Clan elders painstakingly examined the entrails of a slaughtered chicken for fortitude clues as the early morning rays of sunlight penetrated through the trees at Mutoto, Mbale, Eastern Uganda on 2th August.
It is the tag end of Friday and a crowd of gaily men have gathered around a big round pot at Gregory’s lounge in Namatala, Mbale. As the men converse, a young man comes with a garland of dry banana leaves and two big stones and places them at the rare end of the pot.The stones are ostensibly to keep the pot standing firm. There are no prizes for guessing that the men are bidding time to partake on Malwa-a fermented bubbling brownish local beverage, which is in high favour with many urban and rank and file Ugandans.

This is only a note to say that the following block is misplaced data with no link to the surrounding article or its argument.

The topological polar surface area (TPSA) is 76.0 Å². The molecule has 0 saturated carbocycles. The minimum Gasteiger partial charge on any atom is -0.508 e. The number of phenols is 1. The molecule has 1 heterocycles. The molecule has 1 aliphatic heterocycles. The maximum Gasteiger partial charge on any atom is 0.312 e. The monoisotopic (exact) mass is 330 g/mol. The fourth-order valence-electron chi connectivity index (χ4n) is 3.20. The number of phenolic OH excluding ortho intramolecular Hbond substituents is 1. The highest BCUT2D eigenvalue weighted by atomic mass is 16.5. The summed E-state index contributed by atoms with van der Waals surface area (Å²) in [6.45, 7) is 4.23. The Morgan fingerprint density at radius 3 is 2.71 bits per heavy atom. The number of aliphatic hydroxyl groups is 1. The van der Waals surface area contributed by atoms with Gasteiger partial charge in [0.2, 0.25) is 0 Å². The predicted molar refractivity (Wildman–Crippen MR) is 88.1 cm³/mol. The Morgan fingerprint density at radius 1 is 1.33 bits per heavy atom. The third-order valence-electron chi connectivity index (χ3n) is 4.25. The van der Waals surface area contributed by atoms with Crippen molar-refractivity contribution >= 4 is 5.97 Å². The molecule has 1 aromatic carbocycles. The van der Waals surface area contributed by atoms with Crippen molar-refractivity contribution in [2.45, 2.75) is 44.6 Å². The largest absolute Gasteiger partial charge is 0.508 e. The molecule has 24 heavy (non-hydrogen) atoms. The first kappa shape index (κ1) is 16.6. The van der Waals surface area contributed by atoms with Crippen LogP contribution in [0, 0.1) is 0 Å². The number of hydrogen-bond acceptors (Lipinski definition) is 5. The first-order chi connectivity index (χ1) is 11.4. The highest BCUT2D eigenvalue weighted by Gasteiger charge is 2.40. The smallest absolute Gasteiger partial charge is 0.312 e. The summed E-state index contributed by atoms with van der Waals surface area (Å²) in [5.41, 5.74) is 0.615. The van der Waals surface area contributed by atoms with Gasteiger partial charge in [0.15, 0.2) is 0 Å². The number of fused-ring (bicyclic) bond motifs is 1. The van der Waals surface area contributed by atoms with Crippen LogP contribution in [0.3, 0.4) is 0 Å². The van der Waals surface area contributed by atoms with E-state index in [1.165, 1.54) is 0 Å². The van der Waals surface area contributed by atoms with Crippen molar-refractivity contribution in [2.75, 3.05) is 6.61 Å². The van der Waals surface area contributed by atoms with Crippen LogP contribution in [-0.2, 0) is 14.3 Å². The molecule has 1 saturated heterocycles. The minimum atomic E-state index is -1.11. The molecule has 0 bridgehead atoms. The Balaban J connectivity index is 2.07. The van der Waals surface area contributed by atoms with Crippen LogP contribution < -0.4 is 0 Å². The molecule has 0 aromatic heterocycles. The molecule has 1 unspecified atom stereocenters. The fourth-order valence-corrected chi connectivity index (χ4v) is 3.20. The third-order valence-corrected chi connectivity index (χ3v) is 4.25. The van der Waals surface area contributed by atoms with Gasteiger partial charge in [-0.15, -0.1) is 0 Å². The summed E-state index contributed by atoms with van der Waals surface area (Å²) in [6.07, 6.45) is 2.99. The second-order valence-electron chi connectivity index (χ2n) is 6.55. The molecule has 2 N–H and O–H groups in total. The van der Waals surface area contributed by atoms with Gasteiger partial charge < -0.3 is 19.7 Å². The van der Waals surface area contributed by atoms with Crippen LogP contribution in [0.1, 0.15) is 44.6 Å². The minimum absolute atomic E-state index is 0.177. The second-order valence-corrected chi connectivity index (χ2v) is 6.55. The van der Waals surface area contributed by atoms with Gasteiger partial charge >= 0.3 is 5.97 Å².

With a sparkle in her eyes, 17 year old Rita Namutosi excitedly gyrated as high-pitched Gisu traditional drums known as the Indonyi sounded at Mutoto cultural grounds, a stone’s throw away, from Mbale town.Her collegues from the Mushika clan in Bushika subcounty-Bududa sung an accompanying traditional up-tempo Lumasaba song in praise of a famed Mumasaba ancient warrior; whilst cheering her on with glee. Namutosi and her friends were donned in antique Gisu feminine wear; which in many ways was reminiscent of the dress code in the years of old in Bugisu.They had gotten up at the crack of dawn to…
By Richard Wetaya A tribal custom handed down from a past generation can be a hard one to get rid of. The practice of
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